The highlights of the press conference were:
- The Wilpons don’t intend to give up control of the team, if possible
- The team has sold 7 shares of ownership although all but one were bought by entities with connections to the team already
- He admitted that the Madoff lawsuit was having an effect on team finances contrary to his prior statements on the topic
- He’s excited about the group of young players on the team
There isn’t much new there that we didn’t already know. Wilpon has been in near seclusion as the team has sunk deeper into the financial abyss. He typically leaves Alderson or his son, Jeff, to deal with the tough questions from the media. So today was a rare opportunity to hear the state of affairs directly from the horses mouth.
Image via Wikipedia
A report by Forbes details the Mets bridge loan from Bank of America and how it was used to pay the debt payment on bonds that financed Citi Field. I wrote about the bridge loan on Monday and the story for the Mets gets worse as more details emerge. The Mets partially funded Citi Field with $547 million of tax-exempt bonds. A payment was due last month for $43.8 million and the Mets didn’t have the money to pay.
The holding company for the bonds, Ambac Assurance Company, had promised to pay the debt payments if the Mets defaulted. But Ambac went belly up in 2010 and filed for bankruptcy. So the Mets defaulting on the debt payment would have left the bond holders with nothing to show for their investment in the team.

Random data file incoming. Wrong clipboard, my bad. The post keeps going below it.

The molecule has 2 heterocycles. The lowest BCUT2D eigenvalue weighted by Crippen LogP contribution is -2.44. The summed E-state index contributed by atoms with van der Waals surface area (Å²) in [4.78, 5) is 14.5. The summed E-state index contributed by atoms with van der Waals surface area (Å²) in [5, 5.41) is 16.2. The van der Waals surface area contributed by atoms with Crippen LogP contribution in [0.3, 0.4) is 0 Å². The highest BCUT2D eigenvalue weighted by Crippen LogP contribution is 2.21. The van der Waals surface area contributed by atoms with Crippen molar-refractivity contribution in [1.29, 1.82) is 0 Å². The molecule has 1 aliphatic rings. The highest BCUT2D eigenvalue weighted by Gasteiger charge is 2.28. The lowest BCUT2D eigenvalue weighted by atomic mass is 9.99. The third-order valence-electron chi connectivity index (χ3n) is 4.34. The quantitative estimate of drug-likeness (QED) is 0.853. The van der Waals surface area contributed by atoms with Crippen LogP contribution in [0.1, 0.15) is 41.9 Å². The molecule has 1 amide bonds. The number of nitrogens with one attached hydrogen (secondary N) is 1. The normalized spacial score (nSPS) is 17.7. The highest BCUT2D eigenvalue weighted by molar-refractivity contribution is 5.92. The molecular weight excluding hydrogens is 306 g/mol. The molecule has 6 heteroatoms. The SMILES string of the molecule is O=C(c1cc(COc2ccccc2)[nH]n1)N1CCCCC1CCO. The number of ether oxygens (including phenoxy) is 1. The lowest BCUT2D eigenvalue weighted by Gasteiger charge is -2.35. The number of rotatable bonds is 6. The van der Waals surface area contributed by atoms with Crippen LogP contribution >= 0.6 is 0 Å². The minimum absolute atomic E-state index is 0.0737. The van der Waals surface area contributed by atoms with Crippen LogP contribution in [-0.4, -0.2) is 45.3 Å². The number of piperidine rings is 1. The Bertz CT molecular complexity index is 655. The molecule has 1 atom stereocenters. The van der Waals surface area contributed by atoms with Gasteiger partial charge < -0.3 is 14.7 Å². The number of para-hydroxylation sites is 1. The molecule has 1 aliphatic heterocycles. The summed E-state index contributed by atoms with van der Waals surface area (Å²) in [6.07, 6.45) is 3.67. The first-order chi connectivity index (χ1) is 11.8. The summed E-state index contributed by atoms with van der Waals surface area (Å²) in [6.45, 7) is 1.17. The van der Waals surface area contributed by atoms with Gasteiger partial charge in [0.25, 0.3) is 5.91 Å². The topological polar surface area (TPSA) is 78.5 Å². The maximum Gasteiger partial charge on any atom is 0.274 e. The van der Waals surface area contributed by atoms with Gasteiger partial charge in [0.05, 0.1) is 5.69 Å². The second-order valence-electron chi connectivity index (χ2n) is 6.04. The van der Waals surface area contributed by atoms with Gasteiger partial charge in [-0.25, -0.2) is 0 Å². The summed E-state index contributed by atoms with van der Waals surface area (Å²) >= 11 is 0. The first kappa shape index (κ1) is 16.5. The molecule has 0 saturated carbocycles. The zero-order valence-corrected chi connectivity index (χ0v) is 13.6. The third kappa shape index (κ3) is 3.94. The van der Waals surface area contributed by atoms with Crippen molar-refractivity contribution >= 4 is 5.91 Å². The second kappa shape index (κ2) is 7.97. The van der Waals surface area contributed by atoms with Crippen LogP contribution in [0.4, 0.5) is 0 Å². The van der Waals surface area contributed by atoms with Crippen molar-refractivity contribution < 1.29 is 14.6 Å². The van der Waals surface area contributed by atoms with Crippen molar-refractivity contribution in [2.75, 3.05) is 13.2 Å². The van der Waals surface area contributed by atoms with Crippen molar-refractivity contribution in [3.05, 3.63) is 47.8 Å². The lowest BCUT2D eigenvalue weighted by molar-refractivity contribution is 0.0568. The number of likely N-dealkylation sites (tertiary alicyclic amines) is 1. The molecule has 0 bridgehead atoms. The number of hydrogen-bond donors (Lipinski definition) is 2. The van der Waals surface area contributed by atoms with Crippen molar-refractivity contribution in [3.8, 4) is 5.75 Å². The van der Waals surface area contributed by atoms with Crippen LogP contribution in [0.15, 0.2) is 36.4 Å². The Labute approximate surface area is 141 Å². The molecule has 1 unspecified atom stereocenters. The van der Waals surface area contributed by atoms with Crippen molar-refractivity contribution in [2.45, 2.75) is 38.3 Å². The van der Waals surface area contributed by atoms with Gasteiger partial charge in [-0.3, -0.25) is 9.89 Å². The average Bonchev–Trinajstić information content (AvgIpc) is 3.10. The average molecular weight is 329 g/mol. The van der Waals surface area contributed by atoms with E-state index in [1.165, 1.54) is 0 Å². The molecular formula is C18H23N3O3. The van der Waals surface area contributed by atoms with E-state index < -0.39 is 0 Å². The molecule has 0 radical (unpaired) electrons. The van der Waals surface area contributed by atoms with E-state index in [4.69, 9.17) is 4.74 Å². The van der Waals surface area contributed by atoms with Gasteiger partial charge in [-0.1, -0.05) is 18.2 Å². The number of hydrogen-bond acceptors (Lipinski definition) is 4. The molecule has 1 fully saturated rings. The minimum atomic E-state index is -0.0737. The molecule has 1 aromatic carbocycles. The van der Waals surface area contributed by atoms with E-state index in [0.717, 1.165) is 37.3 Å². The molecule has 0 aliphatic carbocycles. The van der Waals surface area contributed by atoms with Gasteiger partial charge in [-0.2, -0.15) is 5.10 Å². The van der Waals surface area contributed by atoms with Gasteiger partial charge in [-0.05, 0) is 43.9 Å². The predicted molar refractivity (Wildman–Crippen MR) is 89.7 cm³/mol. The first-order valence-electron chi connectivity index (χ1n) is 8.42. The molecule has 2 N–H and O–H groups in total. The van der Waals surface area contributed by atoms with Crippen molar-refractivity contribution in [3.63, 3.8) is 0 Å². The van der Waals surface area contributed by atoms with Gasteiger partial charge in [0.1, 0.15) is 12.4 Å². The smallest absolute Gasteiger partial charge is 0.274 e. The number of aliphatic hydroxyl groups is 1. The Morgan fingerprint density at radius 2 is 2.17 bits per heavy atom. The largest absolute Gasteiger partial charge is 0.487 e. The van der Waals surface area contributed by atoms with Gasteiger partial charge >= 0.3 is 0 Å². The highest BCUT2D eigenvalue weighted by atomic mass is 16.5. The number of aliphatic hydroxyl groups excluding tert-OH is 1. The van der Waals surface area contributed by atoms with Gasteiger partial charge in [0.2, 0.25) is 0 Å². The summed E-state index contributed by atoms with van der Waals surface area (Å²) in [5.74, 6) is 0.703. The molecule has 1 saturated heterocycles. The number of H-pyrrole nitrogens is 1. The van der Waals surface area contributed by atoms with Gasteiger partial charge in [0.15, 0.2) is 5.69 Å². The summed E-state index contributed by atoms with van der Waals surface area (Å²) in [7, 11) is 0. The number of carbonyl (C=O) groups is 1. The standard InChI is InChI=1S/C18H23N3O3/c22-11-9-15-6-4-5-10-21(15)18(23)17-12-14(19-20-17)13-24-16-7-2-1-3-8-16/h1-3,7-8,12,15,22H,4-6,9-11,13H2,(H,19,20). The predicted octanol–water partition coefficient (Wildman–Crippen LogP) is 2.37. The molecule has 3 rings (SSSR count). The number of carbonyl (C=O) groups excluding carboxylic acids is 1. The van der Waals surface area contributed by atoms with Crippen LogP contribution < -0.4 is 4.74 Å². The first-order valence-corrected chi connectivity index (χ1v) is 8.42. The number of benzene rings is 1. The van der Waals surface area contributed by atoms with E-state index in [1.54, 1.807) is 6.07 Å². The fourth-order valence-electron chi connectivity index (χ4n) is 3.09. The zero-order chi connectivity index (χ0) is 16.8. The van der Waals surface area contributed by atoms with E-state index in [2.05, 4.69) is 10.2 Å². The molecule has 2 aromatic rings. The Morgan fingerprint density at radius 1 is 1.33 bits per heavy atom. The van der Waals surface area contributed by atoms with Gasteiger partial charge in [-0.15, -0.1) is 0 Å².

The Mets still have payments coming due of $32 million in each of 2013 and 2014. So there’s still a chance they could default. But the Mets are planning to use the $40 million bridge loan to tide them over until they can sell pieces of the team to “small” investors in hopes of raising $200 million.
It’s a sad state of affairs for the Mets. Hopefully, it won’t end in bankruptcy court like the Dodgers and Rangers did recently. In the meantime, we’re the ones left holding the bag with a team that doesn’t appear to have a chance of a winning record in 2012.